I would love to own a copy of this book; however even the updated edition from 2012 is potentially outside my price range on abebooks, so I'll have to keep borrowing it from the library at regular intervals. It's the combination of beautiful photos, quotes from literature and the tales of the clubs themselves that I can't resist. It's also a very large book, which makes casual reading rather tricky. One of those reference tomes that should reside on every coffee table.
Hitched (Promise Harbor Wedding #4)
by Erin Nicholas
Published by Samhain Publishing, Ltd.
Allison Ralston would rather be anywhere other than this wedding. Even if
the wedding is hers. Especially since the wedding is hers.
But Allie’s determined to restore her family’s happiness, and if tying the knot with longtime family friend Josh Brewster is the way to do it, then she’ll walk down that aisle, toss that bouquet and drink that champagne. Oh, she’ll definitely drink the champagne.
There’s only one thing that could get Gavin Montgomery back to Promise Harbor. And she’s about to say I do to another man. Now he’s back to claim what’s his—even if he has to do it in the middle of her wedding.
Allie is shocked—and okay, a little turned on—when Gavin literally sweeps her off her feet. Safe in his arms, she succumbs to fatigue, stress, and yes, the champagne, only to wake up in his bed. In Alaska.
Now that he’s put four thousand miles between Allie and all her responsibilities, Gavin’s determined to show her that they can make a life together. If he has his way, the next wedding Allie will be planning will be theirs.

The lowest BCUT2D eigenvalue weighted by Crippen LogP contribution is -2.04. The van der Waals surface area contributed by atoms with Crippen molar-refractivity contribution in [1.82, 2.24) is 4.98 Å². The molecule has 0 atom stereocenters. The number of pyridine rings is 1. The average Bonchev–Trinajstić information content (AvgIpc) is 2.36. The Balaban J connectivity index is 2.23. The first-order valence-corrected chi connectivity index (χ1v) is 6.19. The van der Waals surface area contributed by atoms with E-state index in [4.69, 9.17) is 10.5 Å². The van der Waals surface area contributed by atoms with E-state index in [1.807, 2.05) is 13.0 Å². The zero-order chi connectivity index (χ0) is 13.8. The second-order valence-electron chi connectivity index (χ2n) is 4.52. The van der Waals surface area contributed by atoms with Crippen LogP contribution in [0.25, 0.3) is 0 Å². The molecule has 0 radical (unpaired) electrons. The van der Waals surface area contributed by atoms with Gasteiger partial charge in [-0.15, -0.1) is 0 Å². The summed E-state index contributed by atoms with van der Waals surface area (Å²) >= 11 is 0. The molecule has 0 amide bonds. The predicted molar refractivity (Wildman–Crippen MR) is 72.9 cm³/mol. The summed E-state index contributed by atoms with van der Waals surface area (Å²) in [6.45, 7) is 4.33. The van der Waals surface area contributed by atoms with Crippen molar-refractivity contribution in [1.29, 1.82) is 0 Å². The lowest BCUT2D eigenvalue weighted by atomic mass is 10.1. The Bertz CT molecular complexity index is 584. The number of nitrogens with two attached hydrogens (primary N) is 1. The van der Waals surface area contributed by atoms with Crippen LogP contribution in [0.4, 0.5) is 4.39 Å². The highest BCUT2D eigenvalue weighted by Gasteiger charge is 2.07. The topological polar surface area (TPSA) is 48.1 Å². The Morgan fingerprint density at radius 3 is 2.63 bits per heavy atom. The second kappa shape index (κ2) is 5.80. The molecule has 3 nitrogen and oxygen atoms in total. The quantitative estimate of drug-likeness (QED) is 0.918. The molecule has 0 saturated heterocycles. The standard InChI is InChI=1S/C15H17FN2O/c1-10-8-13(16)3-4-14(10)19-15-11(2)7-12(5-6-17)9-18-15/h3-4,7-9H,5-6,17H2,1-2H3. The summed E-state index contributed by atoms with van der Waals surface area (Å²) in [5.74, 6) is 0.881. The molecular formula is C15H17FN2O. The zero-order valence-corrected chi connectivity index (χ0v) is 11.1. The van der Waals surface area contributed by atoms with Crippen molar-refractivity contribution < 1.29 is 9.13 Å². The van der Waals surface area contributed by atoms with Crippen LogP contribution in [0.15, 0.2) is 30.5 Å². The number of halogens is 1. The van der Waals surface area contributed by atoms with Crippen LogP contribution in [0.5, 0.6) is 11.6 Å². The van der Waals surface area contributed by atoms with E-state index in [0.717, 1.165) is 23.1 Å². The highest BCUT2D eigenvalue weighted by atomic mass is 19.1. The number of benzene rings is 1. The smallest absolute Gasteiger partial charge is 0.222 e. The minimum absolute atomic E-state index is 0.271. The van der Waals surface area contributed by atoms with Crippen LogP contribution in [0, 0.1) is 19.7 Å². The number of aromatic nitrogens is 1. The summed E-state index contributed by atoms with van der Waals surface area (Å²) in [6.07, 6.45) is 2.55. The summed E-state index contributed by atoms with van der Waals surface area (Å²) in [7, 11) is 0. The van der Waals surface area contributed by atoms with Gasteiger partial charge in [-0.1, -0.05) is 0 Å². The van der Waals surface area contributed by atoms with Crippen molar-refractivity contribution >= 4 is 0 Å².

I've enjoyed this series, but found this book less compelling than the others. The hero and heroine did little for me, and once again I was irked by that romance novel assertion that condoms aren't necessary if it's true love and the heroine is on the pill. On the other hand, I kept reading to find out what happened with two of the background romances, one of which had been hinted at throughout the series. Neither came to a satisfactory conclusion, sadly. Definitely not a standalone book either: it's tricky enough keeping up with all the new characters introduced here, without having to figure out who all those people are that have already appeared in previous books.
Medium Rare (Ramos Family/Medium Trilogy #2)
by Meg Benjamin
Published by Berkley InterMix
Rose Ramos was a reference librarian, until she inherited her grandmother’s house -- and the family talent for connecting with the other side...
Moving into the lovely Victorian in San Antonio’s King William District is a dream come true for Rose—and also a nightmare. That’s the only explanation she has for the man hovering above her bed. But Skag is a ghost who’s been part of Rose’s family for generations. And now he’s all hers.
When Evan Delwin, a reporter out to debunk the city’s newest celebrity, posts an ad looking for a research assistant to investigate a famous medium making his home in San Antonio, Skag suggests that Rose apply for the job. Delving into the dark side has its own dangers for Rose -- including trying to resist Delwin’s manly charms. But as the investigation draws them closer together, the deadly currents surrounding the medium threaten to destroy them all...
Reviewed on The Good the Bad and the Unread.